Improving human development indicators, including health provision, is a key priority for both federal and state governments, and Oyo State is no exception. The government is investing in social services, which commanded 29% of the 2013 state budget, with health receiving allocations of N3.85bn ($24.25m). However, to meet Millennium Development Goals and address total demand, a sizeable increase in private sector investment will also be required. The provision of health care in Nigeria is defined by a series of challenges and constraints. The country’s public network of health-related facilities, for example, which includes clinics and hospitals at the community, state and federal levels, has for decades been underfunded. Consequently, a substantial percentage of Nigeria’s heath infrastructure is currently in a state of disrepair.
STATE SPECIFIC: Information provided by the Oyo State Ministry of Health puts the number of medical facilities in the state at 1620 public and private institutions offering professional medical services. An inventory of public sector facilities show a total of 4822 beds spread across two teaching hospitals, three specialist hospitals, four state hospitals, 28 general hospitals, 68 health clinics and 601 primary health centres (PHCs). The Oyo State Ministry of Health aims to have a general hospital in all 33 local government areas to act as a referral centre for PHCs by end-2013. According to ministry officials, work is ongoing at general hospitals and comprehensive health centres, with N1bn ($6.3m) allocated in 2013 for the continued development of LAUTECH Teaching Hospital Ogbomoso, matching capital expenditure under the previous budget in 2012.
KEEPING UP: While the public health care system is meant to serve the entire population, most local players – private and public alike – agree that in its current state it is unable to do so. Some areas have fared worse than others in terms of public health provision. This pattern is mirrored at the state level. In Oyo State, there are still large gaps in health care delivery, particularly in rural areas, despite an influx of funding to improve the state’s services. Public secondary and tertiary facilities and many of the 905 registered private care services are located in major urban centres, which means semi-urban and rural areas – which constitute 75% of the state – are underserved. The government has over the past two years established three mobile health clinics in the state, and is investing a further N50m ($315,000) for similar services in 2013.
SPENDING: More broadly, substantial sums are being spent to reconstruct and renovate existing general hospitals. In 2013, N1bn ($6.3m) has been allotted for the reconstruction and renovation of heath facilities at Ring Road State Hospital, Jericho General (specialists), Jericho Nursing Home, and Oni Memorial Children’s Hospital. An additional N150m ($945,000) will be spent on procurement of medical equipment for these facilities, while the same sum will be also spent on other general hospitals in the state. When Ring Road State Hospital is complete, it will become the third tertiary care unit in Oyo State, after University College Hospital and Ladoke Akintola University Teaching Hospital.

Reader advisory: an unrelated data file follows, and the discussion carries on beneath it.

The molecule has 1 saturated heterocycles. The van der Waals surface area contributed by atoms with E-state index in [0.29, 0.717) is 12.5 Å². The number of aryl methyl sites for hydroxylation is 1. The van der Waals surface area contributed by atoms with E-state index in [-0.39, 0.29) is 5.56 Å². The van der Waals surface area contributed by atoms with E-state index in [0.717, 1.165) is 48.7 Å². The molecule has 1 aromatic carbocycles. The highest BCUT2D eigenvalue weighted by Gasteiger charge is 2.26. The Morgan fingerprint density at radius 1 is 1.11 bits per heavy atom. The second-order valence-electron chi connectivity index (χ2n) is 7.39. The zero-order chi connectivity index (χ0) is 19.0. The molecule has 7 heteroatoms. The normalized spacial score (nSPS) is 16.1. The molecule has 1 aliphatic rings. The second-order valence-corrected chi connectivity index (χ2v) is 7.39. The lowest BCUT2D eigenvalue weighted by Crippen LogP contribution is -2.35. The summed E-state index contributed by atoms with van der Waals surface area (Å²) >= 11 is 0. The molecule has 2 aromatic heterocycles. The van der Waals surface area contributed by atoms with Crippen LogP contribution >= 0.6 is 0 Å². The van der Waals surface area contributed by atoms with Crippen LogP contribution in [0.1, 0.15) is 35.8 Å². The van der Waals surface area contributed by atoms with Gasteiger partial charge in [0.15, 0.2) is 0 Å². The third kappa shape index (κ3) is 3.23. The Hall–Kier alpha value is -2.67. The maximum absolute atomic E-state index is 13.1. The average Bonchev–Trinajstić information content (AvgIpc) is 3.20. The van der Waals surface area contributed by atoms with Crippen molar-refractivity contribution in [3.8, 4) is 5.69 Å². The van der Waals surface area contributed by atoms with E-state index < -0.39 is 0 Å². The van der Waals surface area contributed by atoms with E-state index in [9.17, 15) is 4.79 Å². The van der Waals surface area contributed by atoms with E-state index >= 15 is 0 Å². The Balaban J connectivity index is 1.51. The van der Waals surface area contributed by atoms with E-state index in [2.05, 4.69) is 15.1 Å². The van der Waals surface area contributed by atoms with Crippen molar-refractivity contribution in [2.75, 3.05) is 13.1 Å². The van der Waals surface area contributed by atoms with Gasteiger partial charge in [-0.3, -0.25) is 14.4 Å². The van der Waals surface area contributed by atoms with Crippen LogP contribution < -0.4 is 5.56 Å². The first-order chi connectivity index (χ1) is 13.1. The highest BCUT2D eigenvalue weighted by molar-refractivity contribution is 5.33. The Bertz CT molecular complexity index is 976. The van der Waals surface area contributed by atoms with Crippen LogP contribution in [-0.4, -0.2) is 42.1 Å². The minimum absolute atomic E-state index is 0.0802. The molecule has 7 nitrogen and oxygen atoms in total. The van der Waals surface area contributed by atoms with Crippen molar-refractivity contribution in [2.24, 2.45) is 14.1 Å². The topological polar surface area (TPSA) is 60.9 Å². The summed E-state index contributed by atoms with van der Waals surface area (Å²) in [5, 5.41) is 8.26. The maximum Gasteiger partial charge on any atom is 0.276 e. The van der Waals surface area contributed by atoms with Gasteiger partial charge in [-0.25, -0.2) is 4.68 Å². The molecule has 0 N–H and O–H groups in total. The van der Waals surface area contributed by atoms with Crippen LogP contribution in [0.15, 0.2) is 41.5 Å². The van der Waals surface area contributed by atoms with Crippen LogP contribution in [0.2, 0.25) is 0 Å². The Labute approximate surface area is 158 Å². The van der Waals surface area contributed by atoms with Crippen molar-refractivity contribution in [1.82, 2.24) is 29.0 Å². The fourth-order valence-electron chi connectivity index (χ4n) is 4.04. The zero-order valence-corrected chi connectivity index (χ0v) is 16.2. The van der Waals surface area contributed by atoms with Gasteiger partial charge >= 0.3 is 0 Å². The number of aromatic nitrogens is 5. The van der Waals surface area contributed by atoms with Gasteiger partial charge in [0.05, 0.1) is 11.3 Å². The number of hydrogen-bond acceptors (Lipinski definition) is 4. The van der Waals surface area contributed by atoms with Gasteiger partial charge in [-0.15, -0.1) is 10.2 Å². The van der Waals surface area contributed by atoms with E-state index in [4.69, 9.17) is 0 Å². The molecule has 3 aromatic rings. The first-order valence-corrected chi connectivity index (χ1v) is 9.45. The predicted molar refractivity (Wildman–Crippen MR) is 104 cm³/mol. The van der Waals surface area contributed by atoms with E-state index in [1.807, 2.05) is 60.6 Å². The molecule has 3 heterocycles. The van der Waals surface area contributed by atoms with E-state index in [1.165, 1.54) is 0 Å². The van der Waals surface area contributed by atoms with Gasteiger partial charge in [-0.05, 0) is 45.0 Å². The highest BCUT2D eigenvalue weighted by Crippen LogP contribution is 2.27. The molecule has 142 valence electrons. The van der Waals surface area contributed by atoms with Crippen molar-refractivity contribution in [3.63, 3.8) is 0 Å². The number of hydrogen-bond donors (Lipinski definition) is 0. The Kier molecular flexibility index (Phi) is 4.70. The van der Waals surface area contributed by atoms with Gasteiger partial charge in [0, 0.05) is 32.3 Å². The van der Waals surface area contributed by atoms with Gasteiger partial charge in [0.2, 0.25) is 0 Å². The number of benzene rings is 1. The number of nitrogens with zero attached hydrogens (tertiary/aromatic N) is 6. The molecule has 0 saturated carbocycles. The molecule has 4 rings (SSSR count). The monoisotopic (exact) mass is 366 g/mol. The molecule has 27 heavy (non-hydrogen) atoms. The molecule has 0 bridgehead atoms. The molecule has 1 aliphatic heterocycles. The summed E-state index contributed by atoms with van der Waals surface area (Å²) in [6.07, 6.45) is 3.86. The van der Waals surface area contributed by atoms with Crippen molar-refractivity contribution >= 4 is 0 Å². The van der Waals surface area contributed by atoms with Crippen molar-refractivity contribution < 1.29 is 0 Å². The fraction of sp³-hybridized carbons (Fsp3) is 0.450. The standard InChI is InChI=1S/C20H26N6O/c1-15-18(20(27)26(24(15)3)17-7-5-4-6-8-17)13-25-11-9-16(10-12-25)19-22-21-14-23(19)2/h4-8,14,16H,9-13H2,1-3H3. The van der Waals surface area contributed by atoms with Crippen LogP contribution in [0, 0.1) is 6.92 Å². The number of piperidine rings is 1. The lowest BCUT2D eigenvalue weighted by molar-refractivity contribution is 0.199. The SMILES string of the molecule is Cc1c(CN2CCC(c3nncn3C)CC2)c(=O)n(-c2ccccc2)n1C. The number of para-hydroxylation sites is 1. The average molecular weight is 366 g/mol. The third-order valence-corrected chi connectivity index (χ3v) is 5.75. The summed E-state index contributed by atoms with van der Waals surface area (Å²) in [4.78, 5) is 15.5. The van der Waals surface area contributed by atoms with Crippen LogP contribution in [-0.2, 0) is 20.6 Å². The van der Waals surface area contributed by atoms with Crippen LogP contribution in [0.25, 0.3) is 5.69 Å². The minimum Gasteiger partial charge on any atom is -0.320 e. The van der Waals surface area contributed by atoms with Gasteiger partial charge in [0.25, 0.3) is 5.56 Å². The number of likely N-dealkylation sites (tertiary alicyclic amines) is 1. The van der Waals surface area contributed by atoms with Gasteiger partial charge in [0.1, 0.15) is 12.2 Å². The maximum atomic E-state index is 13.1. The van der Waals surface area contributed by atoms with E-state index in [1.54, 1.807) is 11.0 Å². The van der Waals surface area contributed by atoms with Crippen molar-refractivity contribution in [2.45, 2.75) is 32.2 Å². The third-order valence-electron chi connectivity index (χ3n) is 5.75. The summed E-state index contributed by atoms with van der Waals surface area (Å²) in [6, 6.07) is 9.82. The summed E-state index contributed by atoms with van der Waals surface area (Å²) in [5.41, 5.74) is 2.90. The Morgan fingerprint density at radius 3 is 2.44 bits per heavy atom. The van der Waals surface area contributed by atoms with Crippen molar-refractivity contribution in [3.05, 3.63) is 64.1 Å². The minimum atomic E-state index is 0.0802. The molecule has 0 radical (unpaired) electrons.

TRAINING: Efforts to enhance access to improved health care services are also being supported by investment in human resources, as the existing labour pool is unable to sufficiently staff health services in the state. A total of N2bn ($12.6m) has been allocated over two years for the LAUTECH Teaching Hospital Ogbomoso, and renovations are under way at local teaching institutions such as the School for Nursing and Midwifery, and the College for Advanced Nursing Studies.
Developing manpower is a tough proposition for the state government, which must create favourable working conditions to attract skilled professionals to the state and stem brain drain to Lagos, Abuja or overseas. Authorities were able to negotiate a settlement that ended a seven-month doctors’ strike with approval of enhanced salary structure for medical personnel. This, in addition to improvement in the local environment and quality of life in the state, should encourage young professionals to stay on and work in its care facilities.
You have reached the limit of premium articles you can view for free.
Choose from the options below to purchase print or digital editions of our Reports. You can also purchase a website subscription giving you unlimited access to all of our Reports online for 12 months.
If you have already purchased this Report or have a website subscription, please login to continue.